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10:06am EDT July 22, 2002

After a long rise, U.S. securities exchanges suddenly seemed uncertain. Gold prices plunged to historic lows. Troubled foreign markets sent shock waves through the American investment community. Twenty-five years ago, it seemed like a terrible time to get into the stock market.

Yet the investors who persevered, Robert A. O’Hara says, “have no financial concerns at all at this point.” The vice president for development at the National Association of Investors Corp. in Madison Heights, Mich., recalls business magazines in the ‘70s full of predictions about the demise of the individual investor. NAIC lost more than three-quarters of its membership in the mid- to late-1970s before a resurgence in the 1980s.

Similarly grave prognoses now haunt the U.S. stock market, as concerns about the fate of Asia keep many would-be investors on the sidelines. Yet observers say the world market is different today. The Cold War is over. Capitalism is being embraced around the world. Capital flows into and out of investments globally with greater ease than ever before. Even after the markets’ early-summer stumble, returns remain at or near record highs.

It’s been estimated that approximately 40 percent of Americans are invested directly or indirectly in the stock market. That estimate includes investments such as mutual funds. While the savvy novice investor is first advised to stay alert, it’s never been easier to get started in equities. Part One of this story (see Opportunities for July) introduced some simple, cheap tools new investors could use. Offered here are a few relevant tips for staying out of trouble.

Know your risk tolerance. Evaluate how much can you afford to lose in the worst case without harming your quality of life. “Think about the downside before you ever make the investment,” says Alvin D. Hall, author of “Getting Started in Stocks” (John Wiley & Sons). Consider starting in mutual funds and using the experience gained there to dabble in individual equities.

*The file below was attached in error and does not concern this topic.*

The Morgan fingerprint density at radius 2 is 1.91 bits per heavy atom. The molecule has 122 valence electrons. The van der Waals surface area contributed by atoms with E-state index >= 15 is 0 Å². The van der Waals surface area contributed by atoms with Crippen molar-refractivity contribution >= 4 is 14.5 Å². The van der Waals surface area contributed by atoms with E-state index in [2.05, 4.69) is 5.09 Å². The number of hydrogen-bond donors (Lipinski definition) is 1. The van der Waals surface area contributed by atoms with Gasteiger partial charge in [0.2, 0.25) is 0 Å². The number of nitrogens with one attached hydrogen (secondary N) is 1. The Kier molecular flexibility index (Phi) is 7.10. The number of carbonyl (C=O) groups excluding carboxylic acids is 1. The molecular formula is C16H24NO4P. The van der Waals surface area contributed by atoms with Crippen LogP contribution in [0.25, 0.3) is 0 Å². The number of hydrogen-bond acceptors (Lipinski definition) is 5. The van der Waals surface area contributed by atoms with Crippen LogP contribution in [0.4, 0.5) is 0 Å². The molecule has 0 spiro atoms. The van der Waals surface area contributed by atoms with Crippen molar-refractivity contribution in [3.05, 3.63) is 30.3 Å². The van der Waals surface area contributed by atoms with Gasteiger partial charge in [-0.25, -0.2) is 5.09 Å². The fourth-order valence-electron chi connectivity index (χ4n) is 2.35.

Understand what you are buying. “If you can’t understand what’s happening with American Online or Yahoo!, then you shouldn’t be buying them,” Hall says. Start with stocks in the industry you already know; use the education you get to branch out slowly.

Buy quality. Initial public offerings, suddenly-hot properties, penny stocks and such are for insiders, speculators and people with money to burn. Getting started, a boring but reliable stock like Coca-Cola, IBM, AT&T will produce solid returns and an opportunity to learn how to read the newspaper stock pages, annual and quarterly reports, and the vicissitudes of the markets.

Consider joining an investment club. “We encourage people to start in a club, and within two years they are usually on their own,” O’Hara says. A club gives you the benefit of other people’s perspective and experience, at a very low cost and little continuing obligation.

Don’t fret about scams and con artists. “Those concerns are always there,” O’Hara notes, “though probably less so with our membership.” Complex investment instruments like commodities, options and futures are more prone to con-artists than simple securities, especially if an investment club is there to hold your hand. Hall adds: “The only way someone can get taken is when they don’t do their homework.”

Invest a little every month. This is called dollar cost averaging. Besides assuring historically strong returns on investment (when the stocks selected are not dogs), dollar cost averaging also teaches the discipline of not giving up when the markets seem to turn south. If you’re not prepared to stay in the market for at least three to five years, you probably shouldn’t be in at all, according to Hall.